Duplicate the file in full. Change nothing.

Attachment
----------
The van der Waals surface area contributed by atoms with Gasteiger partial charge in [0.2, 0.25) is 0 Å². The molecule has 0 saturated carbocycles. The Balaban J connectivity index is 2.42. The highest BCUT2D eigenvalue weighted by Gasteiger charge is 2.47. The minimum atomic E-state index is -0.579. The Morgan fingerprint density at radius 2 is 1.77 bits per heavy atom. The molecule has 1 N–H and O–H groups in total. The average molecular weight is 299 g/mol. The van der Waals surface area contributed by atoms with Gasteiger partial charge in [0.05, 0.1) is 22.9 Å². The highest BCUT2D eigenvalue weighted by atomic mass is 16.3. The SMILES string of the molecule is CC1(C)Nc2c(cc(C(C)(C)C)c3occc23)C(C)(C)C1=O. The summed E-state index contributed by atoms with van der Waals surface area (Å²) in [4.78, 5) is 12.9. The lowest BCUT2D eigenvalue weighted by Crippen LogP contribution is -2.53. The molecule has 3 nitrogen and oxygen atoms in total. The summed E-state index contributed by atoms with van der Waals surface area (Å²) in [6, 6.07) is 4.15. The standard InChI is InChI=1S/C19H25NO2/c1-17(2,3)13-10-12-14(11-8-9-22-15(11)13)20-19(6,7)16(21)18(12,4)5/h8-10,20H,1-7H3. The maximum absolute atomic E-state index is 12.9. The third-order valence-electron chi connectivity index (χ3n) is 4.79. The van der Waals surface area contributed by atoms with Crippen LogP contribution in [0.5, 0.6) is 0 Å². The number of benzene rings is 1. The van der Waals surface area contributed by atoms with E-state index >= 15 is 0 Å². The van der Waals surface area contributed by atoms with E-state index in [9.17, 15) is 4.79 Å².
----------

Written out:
The van der Waals surface area contributed by atoms with Gasteiger partial charge in [0.2, 0.25) is 0 Å². The molecule has 0 saturated carbocycles. The Balaban J connectivity index is 2.42. The highest BCUT2D eigenvalue weighted by Gasteiger charge is 2.47. The minimum atomic E-state index is -0.579. The Morgan fingerprint density at radius 2 is 1.77 bits per heavy atom. The molecule has 1 N–H and O–H groups in total. The average molecular weight is 299 g/mol. The van der Waals surface area contributed by atoms with Gasteiger partial charge in [0.05, 0.1) is 22.9 Å². The highest BCUT2D eigenvalue weighted by atomic mass is 16.3. The SMILES string of the molecule is CC1(C)Nc2c(cc(C(C)(C)C)c3occc23)C(C)(C)C1=O. The summed E-state index contributed by atoms with van der Waals surface area (Å²) in [4.78, 5) is 12.9. The lowest BCUT2D eigenvalue weighted by Crippen LogP contribution is -2.53. The molecule has 3 nitrogen and oxygen atoms in total. The summed E-state index contributed by atoms with van der Waals surface area (Å²) in [6, 6.07) is 4.15. The standard InChI is InChI=1S/C19H25NO2/c1-17(2,3)13-10-12-14(11-8-9-22-15(11)13)20-19(6,7)16(21)18(12,4)5/h8-10,20H,1-7H3. The maximum absolute atomic E-state index is 12.9. The third-order valence-electron chi connectivity index (χ3n) is 4.79. The van der Waals surface area contributed by atoms with Crippen LogP contribution in [0.5, 0.6) is 0 Å². The number of benzene rings is 1. The van der Waals surface area contributed by atoms with E-state index >= 15 is 0 Å². The van der Waals surface area contributed by atoms with E-state index in [9.17, 15) is 4.79 Å².